2022 Wimbledon WTA Round One
Swiatek vs Fett :
Iga skipped all the warmup events for this and still sits as an overwhelming favorite in the futures markets for Wimbledon (+150 on most sites with the next closest player being Jabeur at +700). She has a pretty simple round one and two here but her first test will likely be against Cornet in round 3. She isn’t completely new on grass, but every round she plays will get a lot of scrutiny since the level she’s reached during this unbeaten streak seems to be a new peak in every situation. Fett did well to qualify, but this is one-way traffic. Swiatek in 2.
Kartal vs Kovinic :
This will be an interesting match. Danka Kovinic has only played one warmup match, losing in straights to Magda Linette. Her opponent, a wildcard from Britain, is relatively unknown on tour, but one look at her recent match history shows just as much green as the Wimbledon grounds. Kartal has been dominating the ITF events she’s played and bookmakers have given her the nod here, making her a -200 favorite to win. Part of that price is the hometown investment that’s expected, and Kovinic not really being a household name on grass. Comfort on grass and the hometown crowd will give Kartal a boost, and Kovinic is mostly a big threat on claycourt. Kartal’s been hitting with good depth in the past few weeks and moves the ball well on her forehand, so she might just sneak by here. I don’t like writing off a tour level player completely though, as Kartal’s wins have been frequent but mostly been against fringe tour players. Kartal in 3.
Liu vs Parrizas-Diaz :
Both these players have been losing most of their matches this grass season, but Diaz has been to a third set in both losses against Frech and Kanepi, who are a cut about Tatjana Maria and Niemeier on paper (whom Liu lost to in straights). Liu thrives on exposing her opponents movement and struggles with power. This makes NPD a really tough out since she’s really quick and plays extremely solid from the baseline. Parrizas-Diaz has an edge in power, and she should win this. NPD in 2.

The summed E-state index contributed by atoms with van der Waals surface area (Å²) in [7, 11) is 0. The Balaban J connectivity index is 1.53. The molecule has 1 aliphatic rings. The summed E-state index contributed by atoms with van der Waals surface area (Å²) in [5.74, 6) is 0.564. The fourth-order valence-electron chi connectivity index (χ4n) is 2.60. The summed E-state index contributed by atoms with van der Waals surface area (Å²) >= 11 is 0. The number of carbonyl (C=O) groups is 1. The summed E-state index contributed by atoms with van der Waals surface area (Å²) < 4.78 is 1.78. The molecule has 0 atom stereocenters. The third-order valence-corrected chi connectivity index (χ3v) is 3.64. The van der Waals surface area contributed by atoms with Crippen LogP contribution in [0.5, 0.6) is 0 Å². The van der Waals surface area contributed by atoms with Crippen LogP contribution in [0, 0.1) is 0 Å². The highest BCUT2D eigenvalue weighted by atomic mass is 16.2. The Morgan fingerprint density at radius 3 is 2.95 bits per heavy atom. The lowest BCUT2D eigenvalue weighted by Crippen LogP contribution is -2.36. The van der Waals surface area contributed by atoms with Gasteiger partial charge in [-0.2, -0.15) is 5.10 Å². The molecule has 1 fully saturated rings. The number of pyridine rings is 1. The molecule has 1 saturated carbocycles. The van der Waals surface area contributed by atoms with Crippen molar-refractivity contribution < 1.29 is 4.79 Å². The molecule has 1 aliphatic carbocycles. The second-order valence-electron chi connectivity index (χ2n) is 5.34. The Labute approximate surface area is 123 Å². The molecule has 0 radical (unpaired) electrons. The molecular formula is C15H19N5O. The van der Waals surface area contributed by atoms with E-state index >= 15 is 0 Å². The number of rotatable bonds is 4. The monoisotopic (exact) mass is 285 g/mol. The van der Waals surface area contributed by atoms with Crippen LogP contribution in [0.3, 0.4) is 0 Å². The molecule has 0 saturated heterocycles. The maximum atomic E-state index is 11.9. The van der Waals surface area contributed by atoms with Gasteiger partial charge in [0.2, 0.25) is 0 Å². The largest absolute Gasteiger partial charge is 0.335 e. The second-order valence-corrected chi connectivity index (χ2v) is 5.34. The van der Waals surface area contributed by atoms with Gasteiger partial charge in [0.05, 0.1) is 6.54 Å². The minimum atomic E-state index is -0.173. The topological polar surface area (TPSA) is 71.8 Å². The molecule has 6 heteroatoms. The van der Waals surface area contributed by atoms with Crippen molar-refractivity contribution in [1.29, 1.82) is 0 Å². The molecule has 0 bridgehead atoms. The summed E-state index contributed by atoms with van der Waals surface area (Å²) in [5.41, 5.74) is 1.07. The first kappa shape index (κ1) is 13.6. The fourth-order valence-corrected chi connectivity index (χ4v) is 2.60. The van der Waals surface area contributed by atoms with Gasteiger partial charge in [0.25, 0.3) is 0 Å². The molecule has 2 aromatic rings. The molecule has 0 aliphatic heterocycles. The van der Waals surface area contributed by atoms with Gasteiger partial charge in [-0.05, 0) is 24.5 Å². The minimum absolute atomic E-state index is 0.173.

Cornet vs Putintseva :
This draw is incredibly full of close and unpredictable matchups, and it makes predictions difficult but the tournament itself will be excellent. Putintseva is having a somewhat subpar year by her standards, but she won her opener at Eastbourne and pushed Kalinina to a third. Kalinina seems like she’s going to be a problem on grass, so this match against Cornet isn’t as straightforward as her solid play at Bad Homburg might suggest. Wins against Kerber and Maria are solid, and eventual champion Garcia and Cornet were neck and neck until the third set where Garcia won with a late break (7-6, 3-6, 7-5). I like her in this matchup, but it could be a long day at the office. Cornet thrives on extending rallies, keeping the ball high and out of her opponents strikezone and these are both a big part of Putintseva’s plan. Expect a long match with a number of breaks. Cornet in 2 long sets.
Teichmann vs Tomljanovic :
I was a bit surprised to see Tomljanovic favored here even with her decent run on grass. She’s beaten Krunic, Boulter, and Wang in recent weeks, but Teichmann sits on my mind as one of the better players on tour and one of the best at negating her opponents offense. Teichmann’s 0-2 in her warmup events, but third set losses to Saville and Dart aren’t so bad. One of the good things about being presented bookie lines is that I have things wrong sometimes, and a little research shows me that Teichmann hasn’t won a match on grass since 2019. Looks like Ajla will finally get going at a major. Tomljanovic in 2.
Harrison vs Rus :
Pretty cool honestly to see C. Harrison in both the men’s and women’s qualifying. Catherine is playing in her first main draw and the lack of ranking points is rough but the prize money is still nice. Her qualifier level is good enough to make this competitive, but Rus has always done her best work on grass. Her lefty serve gets wide very well, and her backhand slice really slides through the court well. Rus in 3.
Golubic vs Petkovic :
Andrea Petkovic had a really nice start to her grass season, handing Muguruza a straight set loss. Things got tougher from there though, as she ran into peak Sasnovich in the next round and drew Kasatkina in Bad Homburg. Golubic can commiserate on tough draws, as she managed to find Garcia randomly playing lights out grasscourt tennis in Birmingham and Marta Kostyuk in Eastbourne. Golubic will be the more consistent of the two and wins against Tomljanovic and Watson are a good indication that she is prepared to win if she can get the lead. Victorija’s one hander is probably the best on tour and Petkovic can be a tiny bit inconsistent when her timing is off. Grass is a good candidate for rushing Petko, who can always compete with the top tier but only when she finds her best game. Golubic in 2-3.
Zanevska vs Krejicokova :